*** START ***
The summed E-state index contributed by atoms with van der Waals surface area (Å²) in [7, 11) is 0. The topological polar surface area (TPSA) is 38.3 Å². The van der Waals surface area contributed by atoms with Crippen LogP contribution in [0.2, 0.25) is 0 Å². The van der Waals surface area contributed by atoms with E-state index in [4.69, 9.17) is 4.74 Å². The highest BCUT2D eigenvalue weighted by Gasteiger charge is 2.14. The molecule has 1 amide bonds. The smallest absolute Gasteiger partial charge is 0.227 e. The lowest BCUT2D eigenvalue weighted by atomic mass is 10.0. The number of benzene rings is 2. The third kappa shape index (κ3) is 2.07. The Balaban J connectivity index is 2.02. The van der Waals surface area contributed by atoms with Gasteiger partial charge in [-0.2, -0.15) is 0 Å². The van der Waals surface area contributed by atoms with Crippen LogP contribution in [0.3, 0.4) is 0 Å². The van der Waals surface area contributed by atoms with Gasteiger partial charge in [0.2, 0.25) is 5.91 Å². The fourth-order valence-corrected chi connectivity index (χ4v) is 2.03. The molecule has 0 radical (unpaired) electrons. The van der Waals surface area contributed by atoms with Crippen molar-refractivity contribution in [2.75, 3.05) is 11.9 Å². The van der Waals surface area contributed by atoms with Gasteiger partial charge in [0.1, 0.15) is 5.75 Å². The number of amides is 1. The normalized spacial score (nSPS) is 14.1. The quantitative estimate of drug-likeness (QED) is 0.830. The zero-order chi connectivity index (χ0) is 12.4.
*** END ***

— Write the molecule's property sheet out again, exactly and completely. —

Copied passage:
The summed E-state index contributed by atoms with van der Waals surface area (Å²) in [7, 11) is 0. The topological polar surface area (TPSA) is 38.3 Å². The van der Waals surface area contributed by atoms with Crippen LogP contribution in [0.2, 0.25) is 0 Å². The van der Waals surface area contributed by atoms with E-state index in [4.69, 9.17) is 4.74 Å². The highest BCUT2D eigenvalue weighted by Gasteiger charge is 2.14. The molecule has 1 amide bonds. The smallest absolute Gasteiger partial charge is 0.227 e. The lowest BCUT2D eigenvalue weighted by atomic mass is 10.0. The number of benzene rings is 2. The third kappa shape index (κ3) is 2.07. The Balaban J connectivity index is 2.02. The van der Waals surface area contributed by atoms with Gasteiger partial charge in [-0.2, -0.15) is 0 Å². The van der Waals surface area contributed by atoms with Crippen LogP contribution in [0.3, 0.4) is 0 Å². The van der Waals surface area contributed by atoms with Gasteiger partial charge in [0.2, 0.25) is 5.91 Å². The fourth-order valence-corrected chi connectivity index (χ4v) is 2.03. The molecule has 0 radical (unpaired) electrons. The van der Waals surface area contributed by atoms with Crippen molar-refractivity contribution in [2.75, 3.05) is 11.9 Å². The van der Waals surface area contributed by atoms with Gasteiger partial charge in [0.1, 0.15) is 5.75 Å². The number of amides is 1. The normalized spacial score (nSPS) is 14.1. The quantitative estimate of drug-likeness (QED) is 0.830. The zero-order chi connectivity index (χ0) is 12.4.